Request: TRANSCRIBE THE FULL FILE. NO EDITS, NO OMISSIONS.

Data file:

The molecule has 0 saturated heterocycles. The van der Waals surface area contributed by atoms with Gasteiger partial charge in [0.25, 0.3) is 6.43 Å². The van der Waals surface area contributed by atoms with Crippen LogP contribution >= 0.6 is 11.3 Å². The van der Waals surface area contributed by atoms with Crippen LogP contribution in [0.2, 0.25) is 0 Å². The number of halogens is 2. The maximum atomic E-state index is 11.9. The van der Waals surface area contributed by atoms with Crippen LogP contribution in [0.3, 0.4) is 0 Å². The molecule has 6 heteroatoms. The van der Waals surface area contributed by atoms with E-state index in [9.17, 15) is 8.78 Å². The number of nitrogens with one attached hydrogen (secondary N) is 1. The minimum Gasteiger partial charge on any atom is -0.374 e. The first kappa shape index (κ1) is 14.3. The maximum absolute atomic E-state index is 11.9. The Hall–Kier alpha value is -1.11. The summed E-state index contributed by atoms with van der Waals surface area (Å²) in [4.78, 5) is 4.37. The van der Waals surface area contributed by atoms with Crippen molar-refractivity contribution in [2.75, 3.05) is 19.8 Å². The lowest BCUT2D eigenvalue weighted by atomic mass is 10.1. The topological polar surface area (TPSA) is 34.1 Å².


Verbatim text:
The molecule has 0 saturated heterocycles. The van der Waals surface area contributed by atoms with Gasteiger partial charge in [0.25, 0.3) is 6.43 Å². The van der Waals surface area contributed by atoms with Crippen LogP contribution >= 0.6 is 11.3 Å². The van der Waals surface area contributed by atoms with Crippen LogP contribution in [0.2, 0.25) is 0 Å². The number of halogens is 2. The maximum atomic E-state index is 11.9. The van der Waals surface area contributed by atoms with Crippen LogP contribution in [0.3, 0.4) is 0 Å². The molecule has 6 heteroatoms. The van der Waals surface area contributed by atoms with E-state index in [9.17, 15) is 8.78 Å². The number of nitrogens with one attached hydrogen (secondary N) is 1. The minimum Gasteiger partial charge on any atom is -0.374 e. The first kappa shape index (κ1) is 14.3. The maximum absolute atomic E-state index is 11.9. The Hall–Kier alpha value is -1.11. The summed E-state index contributed by atoms with van der Waals surface area (Å²) in [4.78, 5) is 4.37. The van der Waals surface area contributed by atoms with Crippen molar-refractivity contribution in [2.75, 3.05) is 19.8 Å². The lowest BCUT2D eigenvalue weighted by atomic mass is 10.1. The topological polar surface area (TPSA) is 34.1 Å².